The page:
EECS CSPL SEMINAR SERIES
WINTER TERM 1997


Claudio Simon

Claudio Simon

Dept. of Electrical Engineering and Computer Science

University of Michigan

claudio@umich.edu



Thursday, February 13, 1997
4:30-5:30 pm
1003 EECS


Parametric Ultrasonic Imaging: Mean Scatterer Spacing Estimation

Abstract -
Ultrasonic tissue characterization techniques offer the promise of non-invasive discrimination between normal and diseased tissue in real-time by using existing imaging technology and appropriate digital signal processing. Different parameters extracted from the processed ultrasound echo data, such as integrated backscatter, attenuation, reflection coefficients, scatterer distribution, and mean scatterer spacing have been considered in the literature, with varying degrees of success. Mean scatterer spacing (MSS) has been recognized as a tool for tissue characterization for certain kinds of tissues and diseases. Furthermore, it has recently been shown that MSS is a valuable tool for non-invasive estimation of temperature change caused by an externally applied heating field. Most of the MSS estimation algorithms in the literature either are not robust in the presence of irregularities in the scatterer distribution, or are computationally demanding and cannot be used in real-time. We present a computationally efficient and robust algorithm which uses the magnitude and phase information of the ultrasound backscattered echo spectra to estimate the MSS. This algorithm exploits the spectral redundancy present in the echo signal by generating spectral lines through a non-linear (quadratic) transformation of the RF echo signal. Results of simulations comparing the performance of the proposed algorithm and previous approaches from the literature are presented to demonstrate the robustness of the proposed algorithm. Experiments involving phantoms and in vitro tissue samples are also presented. The feasibility of implementing a real-time MSS imaging system based on the proposed method is discussed.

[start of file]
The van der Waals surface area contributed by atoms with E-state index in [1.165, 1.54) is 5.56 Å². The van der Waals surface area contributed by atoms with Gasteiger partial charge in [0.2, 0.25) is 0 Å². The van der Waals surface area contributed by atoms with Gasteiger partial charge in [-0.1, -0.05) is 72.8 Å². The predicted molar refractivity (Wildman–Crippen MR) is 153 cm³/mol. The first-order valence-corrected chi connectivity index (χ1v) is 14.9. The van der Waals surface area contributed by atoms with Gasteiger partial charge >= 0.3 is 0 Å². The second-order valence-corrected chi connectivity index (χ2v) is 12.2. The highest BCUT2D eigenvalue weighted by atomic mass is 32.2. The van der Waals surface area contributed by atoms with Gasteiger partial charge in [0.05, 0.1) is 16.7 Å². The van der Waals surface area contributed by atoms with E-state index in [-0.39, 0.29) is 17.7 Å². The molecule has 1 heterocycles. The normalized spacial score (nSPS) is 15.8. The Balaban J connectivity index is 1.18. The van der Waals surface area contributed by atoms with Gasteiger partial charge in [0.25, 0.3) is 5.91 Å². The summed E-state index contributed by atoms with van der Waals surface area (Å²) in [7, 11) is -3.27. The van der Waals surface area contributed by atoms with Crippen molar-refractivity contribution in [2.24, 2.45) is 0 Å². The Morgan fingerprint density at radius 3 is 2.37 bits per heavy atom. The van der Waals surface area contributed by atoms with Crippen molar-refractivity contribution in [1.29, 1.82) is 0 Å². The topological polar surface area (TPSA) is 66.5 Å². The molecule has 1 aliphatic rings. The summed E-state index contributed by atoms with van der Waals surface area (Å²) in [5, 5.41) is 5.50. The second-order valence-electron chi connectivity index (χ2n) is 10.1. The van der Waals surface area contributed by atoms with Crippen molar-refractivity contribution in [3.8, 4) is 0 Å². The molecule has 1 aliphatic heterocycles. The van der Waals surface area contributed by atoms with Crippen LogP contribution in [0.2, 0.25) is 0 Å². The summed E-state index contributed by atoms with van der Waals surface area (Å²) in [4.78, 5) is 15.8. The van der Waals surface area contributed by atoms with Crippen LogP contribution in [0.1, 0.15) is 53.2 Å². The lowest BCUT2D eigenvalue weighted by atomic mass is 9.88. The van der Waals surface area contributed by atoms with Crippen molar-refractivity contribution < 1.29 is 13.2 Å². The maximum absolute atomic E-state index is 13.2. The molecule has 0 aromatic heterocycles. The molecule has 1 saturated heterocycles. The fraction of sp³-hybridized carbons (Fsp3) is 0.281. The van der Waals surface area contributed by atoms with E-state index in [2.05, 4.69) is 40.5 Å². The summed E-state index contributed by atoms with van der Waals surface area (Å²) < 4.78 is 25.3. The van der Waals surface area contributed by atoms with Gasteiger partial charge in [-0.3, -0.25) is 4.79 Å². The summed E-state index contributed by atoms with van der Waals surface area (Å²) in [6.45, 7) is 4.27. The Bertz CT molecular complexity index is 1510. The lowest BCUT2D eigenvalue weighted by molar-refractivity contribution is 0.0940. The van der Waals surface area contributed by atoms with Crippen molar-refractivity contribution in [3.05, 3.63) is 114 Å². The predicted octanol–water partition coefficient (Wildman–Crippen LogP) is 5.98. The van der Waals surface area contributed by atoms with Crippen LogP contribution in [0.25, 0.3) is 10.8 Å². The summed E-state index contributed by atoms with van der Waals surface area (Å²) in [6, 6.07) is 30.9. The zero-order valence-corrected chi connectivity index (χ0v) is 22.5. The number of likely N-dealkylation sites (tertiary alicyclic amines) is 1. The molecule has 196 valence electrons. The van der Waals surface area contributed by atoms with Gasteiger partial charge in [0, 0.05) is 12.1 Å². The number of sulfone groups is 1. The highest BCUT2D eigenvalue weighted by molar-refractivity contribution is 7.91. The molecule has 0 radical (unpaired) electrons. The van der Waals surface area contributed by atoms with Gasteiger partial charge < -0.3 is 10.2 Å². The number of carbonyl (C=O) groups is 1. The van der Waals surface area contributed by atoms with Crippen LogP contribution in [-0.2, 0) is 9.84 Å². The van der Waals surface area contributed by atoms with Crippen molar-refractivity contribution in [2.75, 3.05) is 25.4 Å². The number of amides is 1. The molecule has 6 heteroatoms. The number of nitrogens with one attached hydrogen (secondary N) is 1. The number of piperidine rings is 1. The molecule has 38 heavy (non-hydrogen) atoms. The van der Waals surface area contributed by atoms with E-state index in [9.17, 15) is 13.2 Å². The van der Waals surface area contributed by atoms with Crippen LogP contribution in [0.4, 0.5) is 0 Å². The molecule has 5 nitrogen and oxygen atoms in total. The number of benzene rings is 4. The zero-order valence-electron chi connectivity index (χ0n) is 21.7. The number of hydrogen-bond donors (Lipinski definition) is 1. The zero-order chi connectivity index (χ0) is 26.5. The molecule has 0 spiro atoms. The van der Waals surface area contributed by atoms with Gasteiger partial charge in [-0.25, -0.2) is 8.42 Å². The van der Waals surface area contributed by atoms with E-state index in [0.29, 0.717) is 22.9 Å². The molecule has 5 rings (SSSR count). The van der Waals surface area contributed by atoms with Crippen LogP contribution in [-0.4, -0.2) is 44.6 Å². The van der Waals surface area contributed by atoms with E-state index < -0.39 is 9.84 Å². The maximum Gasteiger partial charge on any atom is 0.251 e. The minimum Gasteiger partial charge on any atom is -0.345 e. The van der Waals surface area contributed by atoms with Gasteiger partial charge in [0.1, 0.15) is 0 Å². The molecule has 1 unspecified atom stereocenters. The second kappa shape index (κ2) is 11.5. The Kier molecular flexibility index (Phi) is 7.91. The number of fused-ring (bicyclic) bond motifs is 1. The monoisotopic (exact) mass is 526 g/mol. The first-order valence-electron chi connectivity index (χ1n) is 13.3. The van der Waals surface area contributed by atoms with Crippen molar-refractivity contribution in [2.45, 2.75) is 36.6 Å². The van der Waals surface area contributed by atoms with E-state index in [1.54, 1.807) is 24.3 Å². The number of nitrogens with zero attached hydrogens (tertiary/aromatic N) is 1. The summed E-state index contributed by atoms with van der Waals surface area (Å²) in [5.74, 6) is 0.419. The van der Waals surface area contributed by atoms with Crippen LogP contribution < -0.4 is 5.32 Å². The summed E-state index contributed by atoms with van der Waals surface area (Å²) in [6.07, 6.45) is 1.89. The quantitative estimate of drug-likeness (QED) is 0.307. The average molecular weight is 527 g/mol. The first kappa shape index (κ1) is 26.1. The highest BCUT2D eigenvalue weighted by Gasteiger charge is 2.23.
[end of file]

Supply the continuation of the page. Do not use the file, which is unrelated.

Biosketch -
Please refer to Mr. Simon's homepage found through the link shown above.



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